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Old Mar 29, 2006, 6:42 PM   #1
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With my new camera I was trying to take close ups of the redbud tree blooms with the blue sky in the background. Looks like the green of the leaves and the pink of the buds blurred somehow in my photos. How can I do this on purpose next time? Kinda like it.
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Old Mar 30, 2006, 11:58 AM   #2
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Except for the unwanted blurry foreground objects the shots are fine and seem to meet the challenge.

This is done via control of your depth of field (DOF) which can be simplified to the area within your image that is directly in focus. This area is dependent on your aperture (F-stop) , the size of the image, etc.






Quick Reference Guide: Depth of field is governed by three factors: aperture, lens focal length and shooting distance. Remember the following relationships:
    1. The smaller the aperture, the deeper the depth of field (the other two factors remaining the same). For example, if the lens focal length and the shooting distance stay the same, the depth of field is much deeper at f/16 than at f/1.4. [/*]
    2. The shorter the lens focal length, the deeper the depth of field (the other two factors remaining the same). For example, comparing a 28mm lens with a 50mm lens at the same aperture and shooting distance, depth of field is deeper with the 28mm lens.. [/*]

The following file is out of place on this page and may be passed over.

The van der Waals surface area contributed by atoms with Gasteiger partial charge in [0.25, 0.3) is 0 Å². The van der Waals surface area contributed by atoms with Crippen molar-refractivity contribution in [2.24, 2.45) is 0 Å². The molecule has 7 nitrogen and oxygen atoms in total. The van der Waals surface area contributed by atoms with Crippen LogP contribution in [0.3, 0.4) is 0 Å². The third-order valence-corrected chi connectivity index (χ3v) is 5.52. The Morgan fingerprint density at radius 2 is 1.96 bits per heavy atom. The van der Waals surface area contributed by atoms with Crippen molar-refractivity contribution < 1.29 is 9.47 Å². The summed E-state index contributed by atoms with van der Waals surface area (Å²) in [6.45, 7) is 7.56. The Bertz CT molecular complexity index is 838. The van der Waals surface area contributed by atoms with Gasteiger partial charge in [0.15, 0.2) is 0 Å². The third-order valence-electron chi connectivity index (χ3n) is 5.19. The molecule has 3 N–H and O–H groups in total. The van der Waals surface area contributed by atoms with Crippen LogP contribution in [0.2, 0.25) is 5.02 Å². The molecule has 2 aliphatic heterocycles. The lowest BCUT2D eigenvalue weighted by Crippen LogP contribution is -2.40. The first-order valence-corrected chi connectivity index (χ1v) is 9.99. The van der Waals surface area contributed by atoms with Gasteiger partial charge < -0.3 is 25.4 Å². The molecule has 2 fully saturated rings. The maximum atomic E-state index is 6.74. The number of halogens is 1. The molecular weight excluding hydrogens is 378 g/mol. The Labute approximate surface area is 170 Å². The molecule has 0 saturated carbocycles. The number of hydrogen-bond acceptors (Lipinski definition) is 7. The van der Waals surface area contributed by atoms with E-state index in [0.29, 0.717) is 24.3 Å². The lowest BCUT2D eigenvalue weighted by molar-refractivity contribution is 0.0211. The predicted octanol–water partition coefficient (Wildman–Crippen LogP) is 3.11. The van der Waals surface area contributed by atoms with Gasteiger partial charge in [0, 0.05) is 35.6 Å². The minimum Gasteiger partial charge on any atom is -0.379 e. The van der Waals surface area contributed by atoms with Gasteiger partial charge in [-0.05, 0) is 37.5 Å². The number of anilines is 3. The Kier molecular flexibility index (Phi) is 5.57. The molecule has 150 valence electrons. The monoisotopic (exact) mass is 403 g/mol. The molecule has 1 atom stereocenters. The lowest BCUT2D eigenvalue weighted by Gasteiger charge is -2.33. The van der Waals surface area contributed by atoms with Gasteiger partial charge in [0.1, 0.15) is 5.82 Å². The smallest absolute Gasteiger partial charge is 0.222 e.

3. The greater the shooting distance, the deeper the depth of field. i.e. other two factors remaining the same). For example, if the subject is photographed from three and then from seven meters away, the zone of sharpness in the foreground and background is greater at seven meters.
[/*]

Another characteristic of depth of field is that it is generally deeper in the background than in the foreground.
The original URL is:

http://www.mir.com.my/rb/photography...mls/depth.html

There are many URL sites, simply Google and find one that suits you.

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Old Mar 30, 2006, 3:06 PM   #3
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You've also got petals and leaves close to your lens when you fired your shutter button. They've faded into the shot slightly. In the first you've got the pruple hue and in the second the green/yellow. Easy to solve, jsut make sure nothing is in front of your lens. Just like you'd make sure your finger wasn't in the way of the lens.

The background you've got there (sky) is very bright. Much brighter than the subject (branches) which may result in the either the subject being dull or the background being washed out. Practice shooting with the flash on and off and with the sun in different positions (to the side, behind etc) to see how each situation can change how the final photograph looks.

When shooting with a laight background you can als get purple fringing. Do a google and a search on the forum for more info. So you know waht to expect, how to help with it and how to (sometimes) get rid of it.
http://en.wikipedia.org/wiki/Purple_fringing

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Old Mar 30, 2006, 6:43 PM   #4
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Thank you both for your help!! I apprecitate it. I have a lot to learn!
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Old Mar 30, 2006, 6:43 PM   #5
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Thanks very much. Love your silly giraffe.
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Old Mar 31, 2006, 11:41 AM   #6
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I second Ferny's opinion that you had leaves and blossoms very close to your lens when you captured your images and it has everything to do with DOF. We can get quite creative sometimes using the technique though! :-)

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